Luck favors the bold in life and in retail, and no company lives by this maxim more than Amazon. Granted, being an industry leader means that Amazon may have the reach and resources to attempt far-fetched projects that might seem like pipe dreams to smaller merchants. Nothing ventured, nothing gained. But is there such a thing as venturing too much?
According to a new report from Motherboard, an unnamed retailer has been testing the waters of starting its own air cargo service, and more likely than not, it’s Amazon that seems to have its head in the clouds.
The Motherboard report focused on covert goings-on at the Wilmington Air Park, a non-commercial airport in southwest Ohio that once served as a major hub for the now-departed carrier DHL. Once a U.S. Air Force facility, the airport is equipped with everything a military or a military-scale retail operation would require to get things where they need to go fast — runways large enough to land 747s, eight warehouses ranging between 74,000 square feet and 1.1 million square feet and office space totaling over 100,000 square feet.
Motherboard explained that since DHL left Wilmington in 2008, the air park has seen very little activity in the way of airborne shipping. However, the report detailed how an unnamed company has set up shop at the airport, bringing four leased Boeing 767s with it. While an aviation holding company known as the Air Transport Services Group (ATSG) is in charge of overseeing all necessary work to keep these cargo planes coming and going, Paul Cunningham, a spokesman for ATSG, kept mum when asked which company had contracted ATSG to run the operation known as “Aerosmith,” as well as what kind of products it’s shipping.
“It is general consumer goods,” Cunningham told Motherboard. “I can’t be specific. We just receive the freight, load it on and move it. It’s not something that it’s obvious what it is.”
That’s hardly enough evidence to point to Amazon as the clandestine backer of the Wilmington Air Park’s sudden resurrection, but Cunningham confirmed that the four 767s have been making regular flights from Ohio to airports in Oakland, Tampa, Allentown, Pennsylvania, and Ontario, Canada. All of those cities happen to have Amazon fulfillment centers within 60 miles of the airports, with Allentown and Ontario a scant 20-mile stone’s throw away from the nearest warehouse.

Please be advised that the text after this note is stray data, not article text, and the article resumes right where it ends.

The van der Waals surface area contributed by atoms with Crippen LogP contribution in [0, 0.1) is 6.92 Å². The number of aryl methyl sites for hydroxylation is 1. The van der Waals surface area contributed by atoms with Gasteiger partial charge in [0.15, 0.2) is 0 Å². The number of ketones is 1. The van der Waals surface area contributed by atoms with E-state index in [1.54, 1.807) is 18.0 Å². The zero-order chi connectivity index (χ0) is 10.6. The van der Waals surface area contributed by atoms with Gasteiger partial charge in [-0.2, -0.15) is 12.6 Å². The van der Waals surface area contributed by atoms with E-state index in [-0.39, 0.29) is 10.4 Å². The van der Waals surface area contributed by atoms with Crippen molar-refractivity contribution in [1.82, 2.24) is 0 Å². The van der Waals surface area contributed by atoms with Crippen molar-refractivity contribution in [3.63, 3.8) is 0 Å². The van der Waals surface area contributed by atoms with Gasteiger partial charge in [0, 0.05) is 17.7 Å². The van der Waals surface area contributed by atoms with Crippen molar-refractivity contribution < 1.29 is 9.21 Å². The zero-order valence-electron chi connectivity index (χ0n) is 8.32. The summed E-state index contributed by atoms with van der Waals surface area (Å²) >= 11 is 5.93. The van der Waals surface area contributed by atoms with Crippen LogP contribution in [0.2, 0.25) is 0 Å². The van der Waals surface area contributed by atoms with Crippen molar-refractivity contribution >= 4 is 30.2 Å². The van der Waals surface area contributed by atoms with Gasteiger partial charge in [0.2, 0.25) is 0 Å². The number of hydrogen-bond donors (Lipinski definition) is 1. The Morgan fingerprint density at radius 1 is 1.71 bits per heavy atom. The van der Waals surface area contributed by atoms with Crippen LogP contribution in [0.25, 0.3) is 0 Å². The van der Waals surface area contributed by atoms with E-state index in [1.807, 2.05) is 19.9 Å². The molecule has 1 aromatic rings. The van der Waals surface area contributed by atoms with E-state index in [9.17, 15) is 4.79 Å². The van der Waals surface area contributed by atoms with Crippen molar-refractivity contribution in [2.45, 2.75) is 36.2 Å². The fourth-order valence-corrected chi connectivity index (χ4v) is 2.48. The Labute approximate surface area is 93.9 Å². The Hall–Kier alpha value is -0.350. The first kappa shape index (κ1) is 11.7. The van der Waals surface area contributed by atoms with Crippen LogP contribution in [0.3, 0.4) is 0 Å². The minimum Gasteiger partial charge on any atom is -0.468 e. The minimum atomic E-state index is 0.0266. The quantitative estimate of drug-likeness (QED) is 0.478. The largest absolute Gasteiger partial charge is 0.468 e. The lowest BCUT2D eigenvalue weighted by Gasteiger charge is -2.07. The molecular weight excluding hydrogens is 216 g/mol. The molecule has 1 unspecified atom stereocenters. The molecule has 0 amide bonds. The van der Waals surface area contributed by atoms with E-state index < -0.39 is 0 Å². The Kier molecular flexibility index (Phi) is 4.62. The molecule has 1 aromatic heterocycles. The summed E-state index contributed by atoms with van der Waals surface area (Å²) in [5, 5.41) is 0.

Amazon neither confirmed nor denied involvement with the mysterious Aerosmith project, but other established carriers, like UPS, FedEx and DHL, all told Motherboard that they had nothing to do with the situation at Wilmington Air Park.
If that still seems like tenuous evidence to point to Amazon as Aerosmith’s true identity, it helps to ask a simple question: Cui bono? To whose profit? In an October interview with The Loadstar, asset management firm RW Baird explained that Amazon stands to make $5 billion annually — $800 million in domestic deliveries, $1.7 billion in freight forwarding and $2.5 billion in contract logistics — just from cutting out the middlemen in its logistics network and delivering packages themselves.
“It’s apparent that logistics is becoming a more integral part of Amazon’s retail business, and as such, we believe they could look to externalize some of the logistics-centric technology as third-party services,” financial analysts at RW Baird said. “While most of these openings are focused on serving internal logistics demand, it highlights the broader focus on transportation and logistics within Amazon.”
Brandon Fried, executive director of the Airforwarders Association freight advocacy group, told Motherboard that as Amazon continues to ship more and more products, it’s a simple economics lesson that the direct costs to get packages to consumers in two days (or faster) will scale as well. To Fried, the idea of Amazon pulling back on the usual carriers it’s relied on in the past is simply an investment in themselves rather than a bill to be paid to someone else.
“In our business, if you have to go out and buy transportation all the time from others, they are going to make money, and when you are operating on thin margins, you are going to find ways to make that more cost-efficient,” Fried said. “Amazon has got the delivery infrastructure in place. They are delivering products the next day virtually everywhere in the U.S. now, and they are buying that transportation from somewhere.”
Amazon is no stranger to being the first to offer new delivery options and cutting-edge logistical support, but if the retailer truly is behind Aerosmith, it might be the first time in history a company actually starts an airline to save money.